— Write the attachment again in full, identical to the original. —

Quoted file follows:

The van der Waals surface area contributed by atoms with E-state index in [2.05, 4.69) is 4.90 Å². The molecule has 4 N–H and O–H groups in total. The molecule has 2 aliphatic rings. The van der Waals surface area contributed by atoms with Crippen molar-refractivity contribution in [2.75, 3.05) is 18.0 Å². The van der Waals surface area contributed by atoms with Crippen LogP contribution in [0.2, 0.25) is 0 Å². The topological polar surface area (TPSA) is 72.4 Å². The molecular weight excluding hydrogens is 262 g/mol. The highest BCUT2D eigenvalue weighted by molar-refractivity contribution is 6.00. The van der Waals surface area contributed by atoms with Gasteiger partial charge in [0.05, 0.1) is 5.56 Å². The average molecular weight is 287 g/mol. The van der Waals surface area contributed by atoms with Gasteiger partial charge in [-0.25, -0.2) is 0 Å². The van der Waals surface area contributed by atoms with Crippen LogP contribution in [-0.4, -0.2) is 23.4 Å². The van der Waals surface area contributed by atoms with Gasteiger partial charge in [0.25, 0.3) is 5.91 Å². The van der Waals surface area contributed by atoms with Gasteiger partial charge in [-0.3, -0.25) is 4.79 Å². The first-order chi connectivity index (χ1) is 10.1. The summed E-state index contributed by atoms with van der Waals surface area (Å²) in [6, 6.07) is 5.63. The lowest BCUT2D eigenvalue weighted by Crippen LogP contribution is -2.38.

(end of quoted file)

The van der Waals surface area contributed by atoms with E-state index in [2.05, 4.69) is 4.90 Å². The molecule has 4 N–H and O–H groups in total. The molecule has 2 aliphatic rings. The van der Waals surface area contributed by atoms with Crippen molar-refractivity contribution in [2.75, 3.05) is 18.0 Å². The van der Waals surface area contributed by atoms with Crippen LogP contribution in [0.2, 0.25) is 0 Å². The topological polar surface area (TPSA) is 72.4 Å². The molecular weight excluding hydrogens is 262 g/mol. The highest BCUT2D eigenvalue weighted by molar-refractivity contribution is 6.00. The van der Waals surface area contributed by atoms with Gasteiger partial charge in [0.05, 0.1) is 5.56 Å². The average molecular weight is 287 g/mol. The van der Waals surface area contributed by atoms with Gasteiger partial charge in [-0.25, -0.2) is 0 Å². The van der Waals surface area contributed by atoms with Crippen LogP contribution in [-0.4, -0.2) is 23.4 Å². The van der Waals surface area contributed by atoms with Gasteiger partial charge in [0.25, 0.3) is 5.91 Å². The van der Waals surface area contributed by atoms with Gasteiger partial charge in [-0.3, -0.25) is 4.79 Å². The first-order chi connectivity index (χ1) is 10.1. The summed E-state index contributed by atoms with van der Waals surface area (Å²) in [6, 6.07) is 5.63. The lowest BCUT2D eigenvalue weighted by Crippen LogP contribution is -2.38.